This morning Hallie packed up her stuff and I took her to the train station. It was so nice having a friend come and visit. I feel so loved. Thanks Hallie. Now I have to try and get as much homework done as possible before my friend from Northern Ireland, Andrew, arrives in Vienna and I get to be tour guide all over again!

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Bye Mai

The last week of May in Vienna is also my last week of German classes. Our teacher from Seattle, Verena arrived and we met her in the Museums Quartier for a drink. During June she will be teaching a Cultural Studies class about the Americanization of Austria. She said it would be a lot of hard work, but I am excited about it.

Last weekend many of the other students were out of town, leaving Andrew, Rebecca and me alone in Vienna. We made the best of it by meeting up and going to the Brunnenmarkt together. We bought fruits, vegetables and bread for cheap. That night we got together and made some of the best food. Rebecca prepared curry lentils while Andrew and I whipped up a delicious fruit salad. I also made Sommersalat. We atea delicious meal while watching the Little Mermaid. (In preparation for my trip to Copenhagen, capital of Hans Christian Andersen fairy tales.)

After people returned from their weekend excursions, Andrea, Joseph and I decided to climb up the tower of Stephansdom, the main cathedral in Vienna. It was a bit of a disappointment because the top is just a room with four windows looking north, south, east and west. I did get some good pictures of the city and the colorful roof though. For example, this photo looking west shows the Haas Haus in the bottom left and many of Vienna’s churches.

Looking west from Stephansdom's tower

Looking west from Stephansdom's tower

On Monday, my roommate Diana invited everyone on my study abroad program to her classical guitar recital at school. Andrew, Ethan, Billy, Andrea and I met up near Stephansdom to walk to her school. Only the best students at her school performed, including her friend Vasile that I had previously met. Her performance was amazing! Here is a video of my favorite song. Please excuse my shakey hands!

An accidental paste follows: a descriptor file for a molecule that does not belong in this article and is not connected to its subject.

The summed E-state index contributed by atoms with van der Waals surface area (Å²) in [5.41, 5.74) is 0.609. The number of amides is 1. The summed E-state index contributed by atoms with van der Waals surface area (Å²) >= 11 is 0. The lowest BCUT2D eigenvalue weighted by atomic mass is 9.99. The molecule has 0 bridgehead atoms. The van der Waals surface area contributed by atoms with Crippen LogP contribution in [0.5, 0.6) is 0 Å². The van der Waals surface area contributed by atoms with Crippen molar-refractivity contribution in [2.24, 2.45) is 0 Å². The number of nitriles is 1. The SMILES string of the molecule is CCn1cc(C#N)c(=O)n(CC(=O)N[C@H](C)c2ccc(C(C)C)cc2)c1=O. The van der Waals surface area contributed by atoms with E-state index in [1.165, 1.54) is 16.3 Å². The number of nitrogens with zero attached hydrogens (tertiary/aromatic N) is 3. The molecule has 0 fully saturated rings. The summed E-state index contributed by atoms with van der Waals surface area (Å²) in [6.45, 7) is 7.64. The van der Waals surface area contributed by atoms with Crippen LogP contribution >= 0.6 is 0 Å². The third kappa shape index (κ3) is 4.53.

Later that week we visited the Belvedere with our art history class. The Belvedere is a Baroque palace built for the war general that helped Austria defeat the Turks and protect the the Austro-Hungarian Empire. Now it is a beautiful museum built to house the general’s art collection and the Austrian collection. We focused on the architecture and Biedermeyer art, but we will be returning to see art around 1900 (the stuff I’m interested in). Can’t wait!

Art History class with Dr. O in the Belvedere

Art History class with Dr. O in the Belvedere

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All Things Viennese

Apparently I don’t write often enough for the McDonald family, so I will try to post twice a week instead of once. 🙂

On Tuesday after class a small group of us decided to attend the show at the opera house across the street from our school. You can get cheap standing tickets for only 3 or 4 Euro. Unfortunately they over-sold the standing area and we had to stand on the stairs. The Barber of Seville was playing. (Remember this episode of the Looney Tunes?)  It was very fun even though our feet hurt at the end of the night.

Rebecca, Andrea, Sarah and I waiting in line at the Opera.

Rebecca, Andrea, Sarah and I waiting in line at the Opera.

On Thursday our whole program got together and headed off to school for dinner. Brigitte, the school secretary, and Traudy, one of the teachers, taught us how to prepare the typical Austrian meal. A few students were assigned to making Wiener Schnitzel, which is like fried, breaded fillets of meat. They also fried up some mushrooms and zucchini in the same breading. Sarah and Rebecca tackled the Sommersalat, which means summer salad with tomatoes, cucumbers, basil and onion. I started out cutting potatoes for the Erdapfelsalat or traditional potato salad, but then the girls needed help with the Apfelstrudel (apple strudel), so I moved over to that. I was amazed at how easy those dishes were to make! If you would like the recipe, let me know and I will send it to you!

The group enjoying the dinner we prepared!

The group enjoying the dinner we prepared!

Today I wandered around the city a bit and saw some beautiful things. I went to the Belvedere, which is a palace as well as a museum and saw the exhibition on Alfons Mucha, a Czechoslavakian Art Nouveau artist. It was really amazing. They even recreated the pavillion he designed for the Universal Exhibition in Paris in 1900. I hope to do my presentation for art history class on Mucha.

I also wandered down a street that was the site for public art. There was a cement wall that bordered the west side of the street that had several individual panels on it. The introductory panel was titled, “Kunst Projekt: Erdapfel”, which means Art Project: Potato. Each panel had a different work of art that had something to do with potatoes. One of my favorites was simply a hole cut in the cement wall in the shape of a potato. When you looked through the hole, you could see a beautiful park on the other side. This one was also great:

Potato Art on Argentinierstrasse

Potato Art on Argentinierstrasse